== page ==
We're experiencing a problem with the print Individual Provider Map (IMP) function. Printing an IMP from a Web Product Provider (WPP) search result list does not print the selected map.

When you see a cluster of nouns, ask yourself which one should become a verb. And, abbreviate jargon when you can.

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To me, it seems that your examples don't include a sequence of nouns, but nouns that are more than one word.

Here are your examples, with added quotes to delimit the nouns:

  1. The "Web Product Provider" search "print Individual Provider Map" does not print the listing originally found

  2. The "operations review evaluation task force" is responsible for this task.

  3. He doesn't know how to read the "aperture adjustment calibration manual".

  4. She started the "12-week half-marathon training regimen for beginners".

Perhaps I'm missing something (perhaps I'm part of the problem!) but multi-word nouns are nothing new to the English language:

  • time series
  • curriculum vitae
  • remote control
  • Cameron's room
  • toenail clippers

I'm not arguing that your original example is well written - since it didn't communicate clearly, it wasn't.

Assuming that my parsing of the phrase is correct, I'd rewite it this way:

The product provider search on the website does not print the listing originally found when I search for "print Individual Provider Map"

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The Web Product Provider's search result, "Individual Provider Map," does not...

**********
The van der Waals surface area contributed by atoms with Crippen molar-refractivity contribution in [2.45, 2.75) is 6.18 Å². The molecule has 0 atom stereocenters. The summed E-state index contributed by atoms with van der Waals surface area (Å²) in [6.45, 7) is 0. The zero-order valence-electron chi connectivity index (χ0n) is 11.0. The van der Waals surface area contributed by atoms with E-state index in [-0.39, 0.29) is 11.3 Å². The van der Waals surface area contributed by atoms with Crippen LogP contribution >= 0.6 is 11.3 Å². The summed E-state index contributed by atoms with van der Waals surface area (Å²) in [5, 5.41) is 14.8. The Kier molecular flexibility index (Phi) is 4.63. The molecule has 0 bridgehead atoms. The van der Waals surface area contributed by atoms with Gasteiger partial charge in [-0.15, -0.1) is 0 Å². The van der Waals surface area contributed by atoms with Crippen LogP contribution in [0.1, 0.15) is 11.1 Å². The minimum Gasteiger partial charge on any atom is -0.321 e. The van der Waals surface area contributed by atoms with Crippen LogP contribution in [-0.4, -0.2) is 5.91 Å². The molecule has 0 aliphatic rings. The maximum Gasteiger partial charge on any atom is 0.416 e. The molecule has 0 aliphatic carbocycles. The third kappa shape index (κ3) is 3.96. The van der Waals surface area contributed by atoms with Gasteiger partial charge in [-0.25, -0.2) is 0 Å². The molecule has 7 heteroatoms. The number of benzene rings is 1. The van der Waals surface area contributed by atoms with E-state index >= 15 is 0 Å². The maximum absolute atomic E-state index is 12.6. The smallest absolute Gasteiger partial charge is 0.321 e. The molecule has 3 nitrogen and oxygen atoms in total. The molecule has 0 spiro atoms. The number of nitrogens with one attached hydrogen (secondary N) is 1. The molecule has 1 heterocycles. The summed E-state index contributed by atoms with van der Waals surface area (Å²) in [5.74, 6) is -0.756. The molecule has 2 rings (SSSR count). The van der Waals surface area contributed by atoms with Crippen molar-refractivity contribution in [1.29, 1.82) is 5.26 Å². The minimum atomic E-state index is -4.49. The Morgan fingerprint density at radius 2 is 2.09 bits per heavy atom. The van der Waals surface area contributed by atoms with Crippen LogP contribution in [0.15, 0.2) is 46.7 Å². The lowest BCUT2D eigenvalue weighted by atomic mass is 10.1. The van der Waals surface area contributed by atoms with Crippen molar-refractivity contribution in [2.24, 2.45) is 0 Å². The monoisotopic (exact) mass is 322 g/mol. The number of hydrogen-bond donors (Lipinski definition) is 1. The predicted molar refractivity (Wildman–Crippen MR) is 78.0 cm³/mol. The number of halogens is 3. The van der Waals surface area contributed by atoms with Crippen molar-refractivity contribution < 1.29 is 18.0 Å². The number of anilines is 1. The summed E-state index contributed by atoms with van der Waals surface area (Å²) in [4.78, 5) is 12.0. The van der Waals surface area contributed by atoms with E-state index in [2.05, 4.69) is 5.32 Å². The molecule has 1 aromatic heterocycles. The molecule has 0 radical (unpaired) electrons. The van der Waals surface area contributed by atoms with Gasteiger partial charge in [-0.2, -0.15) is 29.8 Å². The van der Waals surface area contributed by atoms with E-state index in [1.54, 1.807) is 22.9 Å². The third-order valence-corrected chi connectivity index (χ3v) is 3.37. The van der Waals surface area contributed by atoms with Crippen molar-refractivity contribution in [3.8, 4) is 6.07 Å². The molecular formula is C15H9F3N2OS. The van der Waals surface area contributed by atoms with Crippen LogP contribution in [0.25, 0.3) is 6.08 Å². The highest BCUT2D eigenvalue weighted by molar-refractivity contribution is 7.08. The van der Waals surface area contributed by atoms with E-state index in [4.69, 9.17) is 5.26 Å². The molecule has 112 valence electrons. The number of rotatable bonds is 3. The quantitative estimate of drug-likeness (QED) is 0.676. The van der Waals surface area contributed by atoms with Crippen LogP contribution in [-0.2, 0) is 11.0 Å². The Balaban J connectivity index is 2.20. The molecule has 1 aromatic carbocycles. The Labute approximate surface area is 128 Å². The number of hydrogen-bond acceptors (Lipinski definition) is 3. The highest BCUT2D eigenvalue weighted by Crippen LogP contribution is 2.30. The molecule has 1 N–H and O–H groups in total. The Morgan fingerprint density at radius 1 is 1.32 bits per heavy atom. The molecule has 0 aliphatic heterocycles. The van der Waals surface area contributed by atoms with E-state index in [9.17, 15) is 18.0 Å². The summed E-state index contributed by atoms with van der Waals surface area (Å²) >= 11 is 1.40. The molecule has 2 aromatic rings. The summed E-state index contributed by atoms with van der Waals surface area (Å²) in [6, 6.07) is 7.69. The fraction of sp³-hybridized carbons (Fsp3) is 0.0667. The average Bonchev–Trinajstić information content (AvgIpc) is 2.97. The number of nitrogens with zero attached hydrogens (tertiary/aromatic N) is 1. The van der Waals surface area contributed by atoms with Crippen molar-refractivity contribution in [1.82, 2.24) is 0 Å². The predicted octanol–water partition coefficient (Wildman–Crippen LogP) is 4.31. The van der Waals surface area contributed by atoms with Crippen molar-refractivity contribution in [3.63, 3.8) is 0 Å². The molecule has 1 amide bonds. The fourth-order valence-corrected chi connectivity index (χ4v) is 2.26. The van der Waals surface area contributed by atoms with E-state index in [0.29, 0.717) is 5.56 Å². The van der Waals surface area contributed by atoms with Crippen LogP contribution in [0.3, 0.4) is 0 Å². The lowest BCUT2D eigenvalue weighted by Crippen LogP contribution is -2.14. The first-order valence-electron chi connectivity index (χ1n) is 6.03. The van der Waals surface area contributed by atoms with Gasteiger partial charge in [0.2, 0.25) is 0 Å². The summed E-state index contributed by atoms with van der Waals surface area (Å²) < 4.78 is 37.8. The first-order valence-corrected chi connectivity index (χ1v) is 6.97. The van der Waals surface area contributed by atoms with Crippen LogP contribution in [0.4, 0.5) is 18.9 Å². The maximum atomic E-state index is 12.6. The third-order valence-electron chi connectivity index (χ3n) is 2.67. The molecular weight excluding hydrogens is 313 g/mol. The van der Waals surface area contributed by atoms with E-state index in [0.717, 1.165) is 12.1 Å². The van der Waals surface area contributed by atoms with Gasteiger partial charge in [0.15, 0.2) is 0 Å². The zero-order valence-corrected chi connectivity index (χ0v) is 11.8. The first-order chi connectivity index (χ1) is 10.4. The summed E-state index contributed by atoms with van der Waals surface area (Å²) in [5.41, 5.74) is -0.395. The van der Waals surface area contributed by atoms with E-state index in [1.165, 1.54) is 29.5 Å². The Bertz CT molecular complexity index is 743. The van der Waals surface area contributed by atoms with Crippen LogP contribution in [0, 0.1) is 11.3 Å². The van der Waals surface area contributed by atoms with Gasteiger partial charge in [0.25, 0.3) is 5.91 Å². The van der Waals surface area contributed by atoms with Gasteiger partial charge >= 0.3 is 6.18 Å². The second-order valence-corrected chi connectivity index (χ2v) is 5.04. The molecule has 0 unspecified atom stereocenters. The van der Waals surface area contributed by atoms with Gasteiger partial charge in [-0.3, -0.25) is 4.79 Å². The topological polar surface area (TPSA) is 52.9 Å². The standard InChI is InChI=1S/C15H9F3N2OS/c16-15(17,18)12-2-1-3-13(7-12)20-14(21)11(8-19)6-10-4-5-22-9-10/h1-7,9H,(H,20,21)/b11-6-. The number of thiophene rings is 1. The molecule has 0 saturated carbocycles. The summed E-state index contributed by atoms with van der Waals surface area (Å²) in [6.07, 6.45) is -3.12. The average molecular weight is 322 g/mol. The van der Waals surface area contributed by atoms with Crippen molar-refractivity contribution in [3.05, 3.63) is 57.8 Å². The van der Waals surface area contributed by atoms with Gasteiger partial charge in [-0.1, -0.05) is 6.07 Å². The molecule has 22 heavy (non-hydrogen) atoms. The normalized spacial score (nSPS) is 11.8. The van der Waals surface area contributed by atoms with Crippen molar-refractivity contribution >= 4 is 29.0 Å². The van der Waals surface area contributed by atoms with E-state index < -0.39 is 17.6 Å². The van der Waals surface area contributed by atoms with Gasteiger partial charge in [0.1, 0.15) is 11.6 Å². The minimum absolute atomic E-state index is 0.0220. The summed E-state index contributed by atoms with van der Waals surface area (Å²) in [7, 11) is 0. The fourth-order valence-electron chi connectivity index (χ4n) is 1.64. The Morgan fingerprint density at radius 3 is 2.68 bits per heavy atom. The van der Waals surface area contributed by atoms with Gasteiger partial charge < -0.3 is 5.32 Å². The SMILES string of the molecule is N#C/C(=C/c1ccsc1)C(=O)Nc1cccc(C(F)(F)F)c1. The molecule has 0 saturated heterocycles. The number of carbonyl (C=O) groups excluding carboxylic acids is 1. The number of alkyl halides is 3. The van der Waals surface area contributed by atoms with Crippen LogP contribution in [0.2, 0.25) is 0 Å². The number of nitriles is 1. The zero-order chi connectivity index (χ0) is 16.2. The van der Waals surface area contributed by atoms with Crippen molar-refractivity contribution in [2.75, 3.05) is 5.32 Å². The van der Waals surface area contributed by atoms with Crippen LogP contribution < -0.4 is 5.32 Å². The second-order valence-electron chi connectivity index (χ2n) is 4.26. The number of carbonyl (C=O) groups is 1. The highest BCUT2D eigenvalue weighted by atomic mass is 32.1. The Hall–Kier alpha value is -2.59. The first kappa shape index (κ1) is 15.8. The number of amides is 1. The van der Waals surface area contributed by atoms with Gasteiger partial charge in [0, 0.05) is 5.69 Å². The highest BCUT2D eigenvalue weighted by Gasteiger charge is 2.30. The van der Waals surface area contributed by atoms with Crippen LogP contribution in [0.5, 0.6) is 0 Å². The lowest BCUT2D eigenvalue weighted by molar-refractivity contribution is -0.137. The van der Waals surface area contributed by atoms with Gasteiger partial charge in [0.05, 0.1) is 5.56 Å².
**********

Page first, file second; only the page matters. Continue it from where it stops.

If I in fact understood that chunk of jargon correctly.

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Quotes do help distinguish separation of the nouns, but I believe it still requires too much expertise to understand that "X doesn't print." – Garrett Bluma Feb 5 '11 at 2:10
The Web Product Provider search print Individual Provider Map does not 
print the listing originally found [...]

The problem here is not the big words, but rather the sentence itself. Consider if those noun clusters as you call them were abbreviations:

The WPP search print IPM does not print the listing originally found [...]

It looks less convoluted but the first part still doesn't make much sense. Considering some simple restructuring.

If the problem persists however you have the option of using tags such as <abbr> or <acronym> like so:

The <acronym title="Web Product Provider">WPP</acronym> search print [...]

Similarly you can make the words easier visualization as a single entity, since that's the core of the problem:

The Web Product Provider search print Individual Provider Map does not print the listing originally found [...]

If dealing with plaintext only, something like this works and is a fairly simple and intuitive:

The [Web Product Provider] search print [Individual Provider Map] does not 
print the listing originally found [...]

Depending on situation you could just use some form of quotes.